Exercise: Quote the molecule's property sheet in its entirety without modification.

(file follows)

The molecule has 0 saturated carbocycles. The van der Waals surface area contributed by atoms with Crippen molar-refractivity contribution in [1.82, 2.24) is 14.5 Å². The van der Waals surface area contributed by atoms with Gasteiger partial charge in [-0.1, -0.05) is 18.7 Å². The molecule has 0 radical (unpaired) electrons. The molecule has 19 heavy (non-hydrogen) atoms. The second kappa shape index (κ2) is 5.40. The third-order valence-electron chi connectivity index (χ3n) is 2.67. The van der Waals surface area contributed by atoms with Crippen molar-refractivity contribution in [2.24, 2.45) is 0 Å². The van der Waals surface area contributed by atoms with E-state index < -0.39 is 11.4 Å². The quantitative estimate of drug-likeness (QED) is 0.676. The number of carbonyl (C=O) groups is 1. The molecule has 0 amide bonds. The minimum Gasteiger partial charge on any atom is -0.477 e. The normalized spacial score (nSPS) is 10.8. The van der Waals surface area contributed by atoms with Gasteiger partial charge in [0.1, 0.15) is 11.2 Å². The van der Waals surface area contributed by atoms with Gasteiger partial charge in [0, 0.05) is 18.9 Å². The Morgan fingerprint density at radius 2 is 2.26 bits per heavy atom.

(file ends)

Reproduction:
The molecule has 0 saturated carbocycles. The van der Waals surface area contributed by atoms with Crippen molar-refractivity contribution in [1.82, 2.24) is 14.5 Å². The van der Waals surface area contributed by atoms with Gasteiger partial charge in [-0.1, -0.05) is 18.7 Å². The molecule has 0 radical (unpaired) electrons. The molecule has 19 heavy (non-hydrogen) atoms. The second kappa shape index (κ2) is 5.40. The third-order valence-electron chi connectivity index (χ3n) is 2.67. The van der Waals surface area contributed by atoms with Crippen molar-refractivity contribution in [2.24, 2.45) is 0 Å². The van der Waals surface area contributed by atoms with E-state index < -0.39 is 11.4 Å². The quantitative estimate of drug-likeness (QED) is 0.676. The number of carbonyl (C=O) groups is 1. The molecule has 0 amide bonds. The minimum Gasteiger partial charge on any atom is -0.477 e. The normalized spacial score (nSPS) is 10.8. The van der Waals surface area contributed by atoms with Gasteiger partial charge in [0.1, 0.15) is 11.2 Å². The van der Waals surface area contributed by atoms with Gasteiger partial charge in [0, 0.05) is 18.9 Å². The Morgan fingerprint density at radius 2 is 2.26 bits per heavy atom.